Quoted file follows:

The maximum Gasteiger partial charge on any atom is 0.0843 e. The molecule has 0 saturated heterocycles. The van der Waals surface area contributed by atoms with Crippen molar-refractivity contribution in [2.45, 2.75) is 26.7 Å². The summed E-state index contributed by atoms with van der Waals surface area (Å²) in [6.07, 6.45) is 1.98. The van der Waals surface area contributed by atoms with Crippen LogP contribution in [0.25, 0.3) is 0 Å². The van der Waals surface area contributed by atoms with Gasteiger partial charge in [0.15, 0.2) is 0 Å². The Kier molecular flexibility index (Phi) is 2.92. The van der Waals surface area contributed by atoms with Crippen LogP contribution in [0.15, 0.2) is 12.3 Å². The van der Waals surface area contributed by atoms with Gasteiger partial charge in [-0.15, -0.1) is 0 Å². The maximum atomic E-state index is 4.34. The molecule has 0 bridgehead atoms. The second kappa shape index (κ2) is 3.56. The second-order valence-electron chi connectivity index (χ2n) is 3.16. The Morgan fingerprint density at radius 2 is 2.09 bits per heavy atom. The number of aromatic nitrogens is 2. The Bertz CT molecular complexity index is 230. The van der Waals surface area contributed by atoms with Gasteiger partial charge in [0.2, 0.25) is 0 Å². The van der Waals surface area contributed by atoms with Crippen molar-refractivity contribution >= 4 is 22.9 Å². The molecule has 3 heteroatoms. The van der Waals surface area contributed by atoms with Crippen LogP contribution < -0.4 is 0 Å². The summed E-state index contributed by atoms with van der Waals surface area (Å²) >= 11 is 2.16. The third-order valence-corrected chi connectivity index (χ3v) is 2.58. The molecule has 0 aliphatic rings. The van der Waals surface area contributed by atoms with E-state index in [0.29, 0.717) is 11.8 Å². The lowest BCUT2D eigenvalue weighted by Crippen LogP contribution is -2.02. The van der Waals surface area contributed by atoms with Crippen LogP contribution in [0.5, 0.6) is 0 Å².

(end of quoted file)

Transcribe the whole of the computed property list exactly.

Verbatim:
The maximum Gasteiger partial charge on any atom is 0.0843 e. The molecule has 0 saturated heterocycles. The van der Waals surface area contributed by atoms with Crippen molar-refractivity contribution in [2.45, 2.75) is 26.7 Å². The summed E-state index contributed by atoms with van der Waals surface area (Å²) in [6.07, 6.45) is 1.98. The van der Waals surface area contributed by atoms with Crippen LogP contribution in [0.25, 0.3) is 0 Å². The van der Waals surface area contributed by atoms with Gasteiger partial charge in [0.15, 0.2) is 0 Å². The Kier molecular flexibility index (Phi) is 2.92. The van der Waals surface area contributed by atoms with Crippen LogP contribution in [0.15, 0.2) is 12.3 Å². The van der Waals surface area contributed by atoms with Gasteiger partial charge in [-0.15, -0.1) is 0 Å². The maximum atomic E-state index is 4.34. The molecule has 0 bridgehead atoms. The second kappa shape index (κ2) is 3.56. The second-order valence-electron chi connectivity index (χ2n) is 3.16. The Morgan fingerprint density at radius 2 is 2.09 bits per heavy atom. The number of aromatic nitrogens is 2. The Bertz CT molecular complexity index is 230. The van der Waals surface area contributed by atoms with Gasteiger partial charge in [0.2, 0.25) is 0 Å². The van der Waals surface area contributed by atoms with Crippen molar-refractivity contribution >= 4 is 22.9 Å². The molecule has 3 heteroatoms. The van der Waals surface area contributed by atoms with Crippen LogP contribution < -0.4 is 0 Å². The summed E-state index contributed by atoms with van der Waals surface area (Å²) >= 11 is 2.16. The third-order valence-corrected chi connectivity index (χ3v) is 2.58. The molecule has 0 aliphatic rings. The van der Waals surface area contributed by atoms with E-state index in [0.29, 0.717) is 11.8 Å². The lowest BCUT2D eigenvalue weighted by Crippen LogP contribution is -2.02. The van der Waals surface area contributed by atoms with Crippen LogP contribution in [0.5, 0.6) is 0 Å².